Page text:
Control Meets IIoT, Providing Insights into a New World

In manufacturing and automation control, the programmable logic controller (PLC) is an essential tool. And since the PLC is integrated into the machine already, it’s understandable that you might see the PLC as all that you need to do anything in automation on the manufacturing floor.

Condition monitoring in machine automation

For example, process or condition monitoring is emerging as an important automation feature that can help ensure that machines are running smoothly. This can be done by monitoring motor or mechanical vibration, temperature or pressure. You can also add functionality for a machine or line configuration or setup by adding sensors to verify fixture locations for machine configuration at changeovers.

One way to do this is to wire these sensors to the PLC and modify its code and use it as an all-in-one device. After all, it’s on the machine already. But there’s a definite downside to using a PLC this way. Its processing power is limited, and there are limits to the number of additional processes and functions it can run. Why risk possible complications that could impact the reliability of your control systems? There are alternatives.

External monitoring and support processes

Consider using more flexible platforms, such as an edge gateway, Linux, and IO-Link. These external sources open a whole new world of alternatives that provide better reliability and more options for today and the future. It also makes it easier to access and integrate condition monitoring and configuration data into enterprise IT/OT (information technology/operational technology) systems, which PLCs are not well suited to interface with, if they can be integrated at all.

Here are some practical examples of this type of augmented or add-on/retrofit functionality:

      • Motor or pump vibration condition monitoring
      • Support-process related pressure, vibration and temperature monitoring
      • Monitoring of product or process flow
      • Portable battery based/cloud condition monitoring
      • Mold and Die cloud-based cycle/usage monitoring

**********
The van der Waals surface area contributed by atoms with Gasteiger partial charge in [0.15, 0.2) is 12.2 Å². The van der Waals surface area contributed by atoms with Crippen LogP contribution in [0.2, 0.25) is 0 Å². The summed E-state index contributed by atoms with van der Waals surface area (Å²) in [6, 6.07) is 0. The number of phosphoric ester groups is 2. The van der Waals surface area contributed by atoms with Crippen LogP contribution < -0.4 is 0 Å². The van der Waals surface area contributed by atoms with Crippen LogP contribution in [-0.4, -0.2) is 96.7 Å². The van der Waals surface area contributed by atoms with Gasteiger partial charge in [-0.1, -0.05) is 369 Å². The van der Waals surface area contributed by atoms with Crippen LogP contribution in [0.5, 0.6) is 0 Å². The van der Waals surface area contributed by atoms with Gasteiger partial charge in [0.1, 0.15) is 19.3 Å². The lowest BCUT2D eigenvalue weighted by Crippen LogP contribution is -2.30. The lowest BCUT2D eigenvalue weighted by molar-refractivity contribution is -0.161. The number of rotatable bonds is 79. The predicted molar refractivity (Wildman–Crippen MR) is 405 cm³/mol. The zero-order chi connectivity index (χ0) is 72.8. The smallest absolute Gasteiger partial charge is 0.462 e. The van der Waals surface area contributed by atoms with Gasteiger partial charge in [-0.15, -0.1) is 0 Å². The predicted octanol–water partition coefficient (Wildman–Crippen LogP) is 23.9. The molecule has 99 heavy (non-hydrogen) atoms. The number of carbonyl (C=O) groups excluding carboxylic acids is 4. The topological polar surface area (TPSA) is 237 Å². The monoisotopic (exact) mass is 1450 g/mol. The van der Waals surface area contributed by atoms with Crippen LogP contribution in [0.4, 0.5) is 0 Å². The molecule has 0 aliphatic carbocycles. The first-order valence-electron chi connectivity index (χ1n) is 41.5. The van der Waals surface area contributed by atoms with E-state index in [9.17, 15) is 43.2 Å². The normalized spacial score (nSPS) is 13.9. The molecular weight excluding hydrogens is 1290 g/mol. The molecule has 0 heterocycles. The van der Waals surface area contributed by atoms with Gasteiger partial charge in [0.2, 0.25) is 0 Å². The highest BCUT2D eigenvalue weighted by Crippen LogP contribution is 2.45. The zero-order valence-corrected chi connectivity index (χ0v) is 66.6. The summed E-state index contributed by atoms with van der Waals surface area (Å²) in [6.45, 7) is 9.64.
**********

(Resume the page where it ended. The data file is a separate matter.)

• Product changeover, operator guidance system
      • Automatic inventory monitoring warehouse system

Using external systems for these additional functions means you can readily take advantage of the ever-widening availability of more powerful computing systems and the simple connectivity and networking of smart sensors and transducers. Augmenting and improving your control systems with external monitoring and support processes is one of the notable benefits of employing Industrial Internet of Things (IIoT) and Industry 4.0 tools.

The ease of with which you can integrate these systems into IT/OT systems, even including cloud-based access, can dramatically change what is now available for process information-gathering and monitoring and augment processes without touching or effecting the rudimentary control system of new or existing machines or lines. In many cases, external systems can even be added at lower price points than PLC modification, which means they can be more easily justified for their ROI and functionality.

3 Easy Options to Get Started With IIoT in 2022

The Industrial Internet of Things (IIoT) may seem large, intimidating, and challenging to implement; however, new systems and solutions will eliminate the perceived barriers for entry. As we wrap up the year and make plans for 2022, now is a great time to resolve to modernize your facility.

Do you have a process, system or machine that has outlived its life expectancy for many years or even decades and isn’t up to current IIoT standards? Great news: you have several options for updating.

Traditional approach

The traditional approach allows you to use your current controller to output your information to your existing database. If you want to try IIoT on your current setup and your controller cannot be modified, a self-contained system will allow for ultimate flexibility. It will provide you with access to the data based off an extra layer of sensing with a focus on condition monitoring. This approach is the least expensive route, however, if database access is restricted the following options may be better choices.

Cloud-based current industry standard

A second option is to use a portable monitoring system that has a condition monitoring sensor. It is essentially five sensors in one package that can hook up to a system using the cellular network to report data to a secure cloud database. This approach is useful in remote locations or where local network access is limited. If you have a problem area, you can apply this temporarily to collect enough data, enabling you to implement predictive maintenance.

Local-based current industry standard

A local self-contained system is a great solution if a cloud database is not desired or allowed. Systems such as a Condition Monitoring Toolkit allow for recording of devices onto the local memory or USB drive. Additionally, multiple alarm set points can be emailed or extracted locally. This approach is best for testing existing machines to help with predictive maintenance, to improve a process, or even to prevent a failure.

All three of these options require data management and analysis to improve your processor and to remedy problematic areas. Using any of them is an opportunity to test the IIoT waters before fully diving in. Extrapolating the results into problem-solving solutions can allow you to expand IIoT to the rest of your facilities in a cost-effective manner.